# Find number of combinations of strings

This was an interview question I was asked. My answer is below, but I wonder if there is a more efficient way. Possible a combinatorics type function, or is an exhaustive generation + count the only way?

Rules: Given a character, the next character can be any one of How many N character combinations can you make? For example

• a -> i,e

• e -> i,o

• i -> a,e,o

• u -> a,e,i,o

• o -> i,u,o

For N = 1 possible string combinations are a , e, i ,o ,u for N = 2 possible string combinations are [ai, ae], [ei ,eo] ,[ia , ie , io],[ua,ue,ui,uo],[oi,ou,oo] and so on. I solved it by constructing a tree and then counting the leaves

struct Node {
Node(char v) : v_(v) {}
void                     add_child(shared_ptr<Node> n) { children.emplace_back(n); }
char                     v_ = 0;
vector<shared_ptr<Node>> children;
};

void add_child(shared_ptr<Node> root, int n, int depth, const map<char, vector<char>> &combo) {
if (depth == n) return;
auto ch = root->v_;
auto it = combo.find(ch);
for (auto ch : it->second) {
//printf("Adding to %c to %c\n", ch, root->v_);
}
++depth;
for (auto &child : root->children) { add_child(child, n, depth, combo); }
}

int count_leaf(shared_ptr<Node> root) {
if (root->children.size() == 0) return 0;
int sum = 0;
for (auto &child : root->children) sum += count_leaf(child);
return sum > 0 ? sum : root->children.size();
}
// Find combos until this depth
int n = 3;

map<char, vector<char>> combo;
combo.insert(make_pair('a', vector<char>{'i', 'e'}));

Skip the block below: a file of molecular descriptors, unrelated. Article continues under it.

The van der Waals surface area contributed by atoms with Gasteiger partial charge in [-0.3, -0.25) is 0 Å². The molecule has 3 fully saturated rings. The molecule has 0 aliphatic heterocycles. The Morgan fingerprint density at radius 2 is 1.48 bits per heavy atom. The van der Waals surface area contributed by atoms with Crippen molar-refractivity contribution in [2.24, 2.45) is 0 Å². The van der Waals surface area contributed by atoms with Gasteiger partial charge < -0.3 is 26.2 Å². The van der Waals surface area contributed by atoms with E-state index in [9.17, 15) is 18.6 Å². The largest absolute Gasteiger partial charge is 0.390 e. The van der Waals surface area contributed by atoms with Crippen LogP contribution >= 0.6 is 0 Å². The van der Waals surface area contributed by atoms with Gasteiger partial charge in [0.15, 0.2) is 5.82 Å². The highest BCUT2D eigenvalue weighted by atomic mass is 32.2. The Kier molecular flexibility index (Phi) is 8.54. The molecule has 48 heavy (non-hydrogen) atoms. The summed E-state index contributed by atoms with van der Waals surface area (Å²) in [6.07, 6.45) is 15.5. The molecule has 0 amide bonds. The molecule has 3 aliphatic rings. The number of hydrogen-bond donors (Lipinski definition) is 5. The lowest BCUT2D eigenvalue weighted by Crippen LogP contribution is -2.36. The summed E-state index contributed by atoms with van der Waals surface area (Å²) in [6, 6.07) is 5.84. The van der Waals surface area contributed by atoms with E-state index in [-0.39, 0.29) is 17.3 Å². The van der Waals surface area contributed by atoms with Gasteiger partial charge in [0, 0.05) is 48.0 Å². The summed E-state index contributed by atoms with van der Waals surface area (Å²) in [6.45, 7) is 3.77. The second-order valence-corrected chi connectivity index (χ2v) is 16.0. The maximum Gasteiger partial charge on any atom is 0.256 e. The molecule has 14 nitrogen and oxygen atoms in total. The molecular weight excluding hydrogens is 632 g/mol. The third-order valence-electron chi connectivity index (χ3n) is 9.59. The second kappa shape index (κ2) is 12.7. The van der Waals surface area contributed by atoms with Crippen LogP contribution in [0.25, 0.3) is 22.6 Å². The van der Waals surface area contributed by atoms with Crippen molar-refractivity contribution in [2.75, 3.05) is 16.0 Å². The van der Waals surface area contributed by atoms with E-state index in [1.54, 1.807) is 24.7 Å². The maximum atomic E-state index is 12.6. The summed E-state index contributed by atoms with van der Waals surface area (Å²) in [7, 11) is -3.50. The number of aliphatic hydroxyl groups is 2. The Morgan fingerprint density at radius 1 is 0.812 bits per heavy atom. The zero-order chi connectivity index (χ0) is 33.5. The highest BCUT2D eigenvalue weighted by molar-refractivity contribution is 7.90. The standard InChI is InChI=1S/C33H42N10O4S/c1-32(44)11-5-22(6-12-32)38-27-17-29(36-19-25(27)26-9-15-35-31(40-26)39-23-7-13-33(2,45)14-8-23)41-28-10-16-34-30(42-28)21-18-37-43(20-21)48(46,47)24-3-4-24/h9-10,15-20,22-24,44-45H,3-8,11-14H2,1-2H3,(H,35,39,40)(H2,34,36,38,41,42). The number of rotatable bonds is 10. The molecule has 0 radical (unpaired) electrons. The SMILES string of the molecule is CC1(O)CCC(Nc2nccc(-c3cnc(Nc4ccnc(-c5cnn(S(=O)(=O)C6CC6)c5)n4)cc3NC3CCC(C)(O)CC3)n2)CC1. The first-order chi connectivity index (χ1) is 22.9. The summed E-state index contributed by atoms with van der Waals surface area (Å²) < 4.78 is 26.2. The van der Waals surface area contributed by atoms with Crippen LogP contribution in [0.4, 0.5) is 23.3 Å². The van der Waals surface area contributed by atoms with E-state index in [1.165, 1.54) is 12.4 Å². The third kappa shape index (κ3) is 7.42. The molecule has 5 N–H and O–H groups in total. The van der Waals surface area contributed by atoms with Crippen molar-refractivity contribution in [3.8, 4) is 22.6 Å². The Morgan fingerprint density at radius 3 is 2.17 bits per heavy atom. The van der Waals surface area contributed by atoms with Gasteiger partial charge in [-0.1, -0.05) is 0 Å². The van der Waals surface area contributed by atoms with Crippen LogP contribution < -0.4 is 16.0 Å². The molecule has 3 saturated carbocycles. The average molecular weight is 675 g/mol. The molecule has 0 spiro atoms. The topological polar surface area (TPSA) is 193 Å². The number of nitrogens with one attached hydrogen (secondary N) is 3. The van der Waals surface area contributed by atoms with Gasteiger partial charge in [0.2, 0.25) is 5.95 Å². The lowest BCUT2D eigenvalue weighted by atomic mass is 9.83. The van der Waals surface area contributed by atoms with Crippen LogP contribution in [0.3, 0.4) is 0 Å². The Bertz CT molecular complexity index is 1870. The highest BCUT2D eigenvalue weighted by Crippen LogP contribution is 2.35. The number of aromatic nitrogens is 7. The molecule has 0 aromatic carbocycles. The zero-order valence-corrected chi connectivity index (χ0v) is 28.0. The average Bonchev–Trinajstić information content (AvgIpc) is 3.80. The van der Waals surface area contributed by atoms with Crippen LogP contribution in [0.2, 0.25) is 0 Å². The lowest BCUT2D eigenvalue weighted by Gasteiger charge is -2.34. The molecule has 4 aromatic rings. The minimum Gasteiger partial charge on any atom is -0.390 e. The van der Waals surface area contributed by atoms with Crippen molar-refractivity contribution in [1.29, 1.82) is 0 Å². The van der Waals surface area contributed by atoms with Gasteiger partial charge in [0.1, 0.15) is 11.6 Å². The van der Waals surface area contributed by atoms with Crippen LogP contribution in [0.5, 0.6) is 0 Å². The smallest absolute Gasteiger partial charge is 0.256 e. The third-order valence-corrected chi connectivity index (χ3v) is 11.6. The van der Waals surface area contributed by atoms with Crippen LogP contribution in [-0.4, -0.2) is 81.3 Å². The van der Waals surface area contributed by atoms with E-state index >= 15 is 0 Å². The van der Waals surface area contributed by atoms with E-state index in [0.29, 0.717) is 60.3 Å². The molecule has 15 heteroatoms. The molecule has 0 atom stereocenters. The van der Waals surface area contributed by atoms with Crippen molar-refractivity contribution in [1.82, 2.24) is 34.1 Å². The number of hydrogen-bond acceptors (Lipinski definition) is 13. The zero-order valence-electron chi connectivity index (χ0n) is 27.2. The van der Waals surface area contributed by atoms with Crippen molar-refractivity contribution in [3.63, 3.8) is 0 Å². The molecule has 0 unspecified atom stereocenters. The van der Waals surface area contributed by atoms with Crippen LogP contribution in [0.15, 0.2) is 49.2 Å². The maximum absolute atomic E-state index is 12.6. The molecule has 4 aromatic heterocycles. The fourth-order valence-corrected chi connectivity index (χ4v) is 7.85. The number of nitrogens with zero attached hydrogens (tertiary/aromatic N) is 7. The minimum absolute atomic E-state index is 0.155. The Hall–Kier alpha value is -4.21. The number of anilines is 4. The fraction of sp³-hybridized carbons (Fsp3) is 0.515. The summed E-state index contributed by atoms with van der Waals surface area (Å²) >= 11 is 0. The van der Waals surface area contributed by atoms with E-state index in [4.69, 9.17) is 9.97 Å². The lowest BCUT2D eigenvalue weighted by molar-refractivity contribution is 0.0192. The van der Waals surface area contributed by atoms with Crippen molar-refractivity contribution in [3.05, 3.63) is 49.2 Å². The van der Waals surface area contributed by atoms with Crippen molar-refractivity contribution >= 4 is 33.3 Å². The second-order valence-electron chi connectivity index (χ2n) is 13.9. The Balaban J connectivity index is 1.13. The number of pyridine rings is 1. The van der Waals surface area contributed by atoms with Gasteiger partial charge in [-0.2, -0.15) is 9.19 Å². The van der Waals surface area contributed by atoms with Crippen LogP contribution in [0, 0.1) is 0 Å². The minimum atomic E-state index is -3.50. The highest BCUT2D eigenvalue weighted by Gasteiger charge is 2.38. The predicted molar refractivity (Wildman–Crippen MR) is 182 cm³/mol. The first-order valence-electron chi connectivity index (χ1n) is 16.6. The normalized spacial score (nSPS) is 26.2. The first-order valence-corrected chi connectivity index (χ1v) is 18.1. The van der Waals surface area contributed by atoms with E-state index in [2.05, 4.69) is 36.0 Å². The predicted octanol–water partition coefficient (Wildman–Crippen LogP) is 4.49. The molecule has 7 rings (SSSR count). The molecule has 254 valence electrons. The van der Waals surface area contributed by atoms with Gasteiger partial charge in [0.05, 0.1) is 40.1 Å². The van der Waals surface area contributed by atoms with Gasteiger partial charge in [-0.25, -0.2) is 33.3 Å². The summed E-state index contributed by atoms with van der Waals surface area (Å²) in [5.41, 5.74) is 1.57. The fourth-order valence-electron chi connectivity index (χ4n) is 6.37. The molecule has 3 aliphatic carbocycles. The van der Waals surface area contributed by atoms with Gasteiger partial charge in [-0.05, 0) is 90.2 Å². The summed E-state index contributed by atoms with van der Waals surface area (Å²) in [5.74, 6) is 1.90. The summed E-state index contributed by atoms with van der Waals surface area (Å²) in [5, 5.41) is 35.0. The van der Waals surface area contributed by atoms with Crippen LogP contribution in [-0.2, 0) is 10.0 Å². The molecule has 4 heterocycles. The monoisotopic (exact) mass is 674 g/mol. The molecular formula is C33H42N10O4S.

combo.insert(make_pair('e', vector<char>{'i', 'o'}));
combo.insert(make_pair('i', vector<char>{'a', 'e', 'o'}));
combo.insert(make_pair('u', vector<char>{'a', 'e', 'i', 'o'}));
combo.insert(make_pair('o', vector<char>{'i', 'u', 'o'}));

// Create a N depth tree and count leaves
// Count all children until n = 3;
auto root  = make_shared<Node>(0);
int  depth = 0;
for (auto &c : combo) { root->add_child(make_shared<Node>(c.first)); }
for (auto child : root->children) { add_child(child, n, depth, combo); }
printf("%d\n", count_leaf(root));
}


Is there a better way. Critique on the code/bugs, and if there's a c++14 idiomatic way of doing it, even better.

• Do you know yet if your solution passed?
– yuri
Jul 11, 2017 at 14:19
• @yuri Not yet, but so far, not found any obvious bugs Jul 11, 2017 at 14:21

If the alphabet has $k$ symbols (5 in the example), in the worst case there are $k^N$ possible strings and generating them is $\Omega(k^N)$. But it's possible to count them in $O(k^2 N)$ time and $O(k^2 + N)$ space using a simple dynamic programming approach.
The input gives the successor function: $a$ must be followed by one of $\{i,e\}$. The first step is to reverse that to get the predecessor function: $a$ must be preceded by one of $\{i,u\}$.
Then the number of strings of length $l$ which end in $a$ is $1$ if $l=1$, or the sum of the number of strings of length $l-1$ which end in $i$ or $u$ otherwise.
Actually, if $N$ is large enough relative to $k$ you can do even better with a more complicated approach. Treat it as a Markov chain and find a matrix power of the $0-1$ matrix which indicates the successor function. That takes $O(\lg N)$ matrix multiplications of a $k\times k$ matrix.